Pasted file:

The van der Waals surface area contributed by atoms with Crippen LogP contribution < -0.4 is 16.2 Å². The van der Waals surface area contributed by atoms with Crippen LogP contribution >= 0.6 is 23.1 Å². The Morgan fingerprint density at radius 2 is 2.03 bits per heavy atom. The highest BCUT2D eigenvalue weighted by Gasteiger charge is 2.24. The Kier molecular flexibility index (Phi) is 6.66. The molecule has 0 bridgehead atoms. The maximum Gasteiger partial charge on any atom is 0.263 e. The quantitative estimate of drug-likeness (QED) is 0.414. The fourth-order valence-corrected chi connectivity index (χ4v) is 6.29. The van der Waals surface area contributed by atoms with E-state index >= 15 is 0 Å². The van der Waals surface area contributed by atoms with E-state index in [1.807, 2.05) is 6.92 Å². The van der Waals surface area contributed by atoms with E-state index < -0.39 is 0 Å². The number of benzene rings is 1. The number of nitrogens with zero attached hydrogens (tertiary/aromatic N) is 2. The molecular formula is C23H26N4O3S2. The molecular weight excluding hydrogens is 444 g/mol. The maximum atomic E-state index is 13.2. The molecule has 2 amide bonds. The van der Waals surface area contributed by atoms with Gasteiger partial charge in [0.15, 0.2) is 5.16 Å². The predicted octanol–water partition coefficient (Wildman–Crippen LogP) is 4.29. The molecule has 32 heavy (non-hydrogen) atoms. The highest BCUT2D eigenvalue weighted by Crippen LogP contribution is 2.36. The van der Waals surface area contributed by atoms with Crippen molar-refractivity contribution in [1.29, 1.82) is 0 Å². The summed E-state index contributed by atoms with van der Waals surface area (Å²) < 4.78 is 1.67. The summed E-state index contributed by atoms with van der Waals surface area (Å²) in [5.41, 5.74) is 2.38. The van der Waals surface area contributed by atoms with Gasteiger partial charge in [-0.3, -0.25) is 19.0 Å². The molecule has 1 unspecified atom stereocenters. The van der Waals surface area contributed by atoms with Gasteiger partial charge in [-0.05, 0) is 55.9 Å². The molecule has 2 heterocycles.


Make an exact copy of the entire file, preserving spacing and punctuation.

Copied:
The van der Waals surface area contributed by atoms with Crippen LogP contribution < -0.4 is 16.2 Å². The van der Waals surface area contributed by atoms with Crippen LogP contribution >= 0.6 is 23.1 Å². The Morgan fingerprint density at radius 2 is 2.03 bits per heavy atom. The highest BCUT2D eigenvalue weighted by Gasteiger charge is 2.24. The Kier molecular flexibility index (Phi) is 6.66. The molecule has 0 bridgehead atoms. The maximum Gasteiger partial charge on any atom is 0.263 e. The quantitative estimate of drug-likeness (QED) is 0.414. The fourth-order valence-corrected chi connectivity index (χ4v) is 6.29. The van der Waals surface area contributed by atoms with E-state index >= 15 is 0 Å². The van der Waals surface area contributed by atoms with E-state index in [1.807, 2.05) is 6.92 Å². The van der Waals surface area contributed by atoms with E-state index < -0.39 is 0 Å². The number of benzene rings is 1. The number of nitrogens with zero attached hydrogens (tertiary/aromatic N) is 2. The molecular formula is C23H26N4O3S2. The molecular weight excluding hydrogens is 444 g/mol. The maximum atomic E-state index is 13.2. The molecule has 2 amide bonds. The van der Waals surface area contributed by atoms with Gasteiger partial charge in [0.15, 0.2) is 5.16 Å². The predicted octanol–water partition coefficient (Wildman–Crippen LogP) is 4.29. The molecule has 32 heavy (non-hydrogen) atoms. The highest BCUT2D eigenvalue weighted by Crippen LogP contribution is 2.36. The van der Waals surface area contributed by atoms with Crippen molar-refractivity contribution in [1.29, 1.82) is 0 Å². The summed E-state index contributed by atoms with van der Waals surface area (Å²) < 4.78 is 1.67. The summed E-state index contributed by atoms with van der Waals surface area (Å²) in [5.41, 5.74) is 2.38. The van der Waals surface area contributed by atoms with Gasteiger partial charge in [-0.3, -0.25) is 19.0 Å². The molecule has 1 unspecified atom stereocenters. The van der Waals surface area contributed by atoms with Gasteiger partial charge in [-0.05, 0) is 55.9 Å². The molecule has 2 heterocycles.